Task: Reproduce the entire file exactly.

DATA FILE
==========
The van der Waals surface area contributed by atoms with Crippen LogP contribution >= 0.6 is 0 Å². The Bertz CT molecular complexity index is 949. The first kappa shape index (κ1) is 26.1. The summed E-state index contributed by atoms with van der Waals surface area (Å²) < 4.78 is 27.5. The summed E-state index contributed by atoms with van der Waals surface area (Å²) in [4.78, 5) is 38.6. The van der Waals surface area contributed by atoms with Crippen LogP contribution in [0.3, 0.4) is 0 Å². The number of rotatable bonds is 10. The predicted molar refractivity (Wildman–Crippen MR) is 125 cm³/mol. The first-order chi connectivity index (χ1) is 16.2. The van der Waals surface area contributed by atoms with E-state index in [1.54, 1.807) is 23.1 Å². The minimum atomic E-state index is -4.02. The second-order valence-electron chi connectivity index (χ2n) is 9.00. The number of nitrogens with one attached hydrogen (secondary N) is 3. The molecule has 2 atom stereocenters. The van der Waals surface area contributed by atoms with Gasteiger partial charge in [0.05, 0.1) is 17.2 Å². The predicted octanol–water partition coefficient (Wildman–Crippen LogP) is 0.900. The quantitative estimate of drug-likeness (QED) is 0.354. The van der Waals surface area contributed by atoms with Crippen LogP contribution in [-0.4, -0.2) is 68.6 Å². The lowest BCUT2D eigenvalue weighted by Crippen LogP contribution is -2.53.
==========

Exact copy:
The van der Waals surface area contributed by atoms with Crippen LogP contribution >= 0.6 is 0 Å². The Bertz CT molecular complexity index is 949. The first kappa shape index (κ1) is 26.1. The summed E-state index contributed by atoms with van der Waals surface area (Å²) < 4.78 is 27.5. The summed E-state index contributed by atoms with van der Waals surface area (Å²) in [4.78, 5) is 38.6. The van der Waals surface area contributed by atoms with Crippen LogP contribution in [0.3, 0.4) is 0 Å². The number of rotatable bonds is 10. The predicted molar refractivity (Wildman–Crippen MR) is 125 cm³/mol. The first-order chi connectivity index (χ1) is 16.2. The van der Waals surface area contributed by atoms with E-state index in [1.54, 1.807) is 23.1 Å². The minimum atomic E-state index is -4.02. The second-order valence-electron chi connectivity index (χ2n) is 9.00. The number of nitrogens with one attached hydrogen (secondary N) is 3. The molecule has 2 atom stereocenters. The van der Waals surface area contributed by atoms with Gasteiger partial charge in [0.05, 0.1) is 17.2 Å². The predicted octanol–water partition coefficient (Wildman–Crippen LogP) is 0.900. The quantitative estimate of drug-likeness (QED) is 0.354. The van der Waals surface area contributed by atoms with Crippen LogP contribution in [-0.4, -0.2) is 68.6 Å². The lowest BCUT2D eigenvalue weighted by Crippen LogP contribution is -2.53.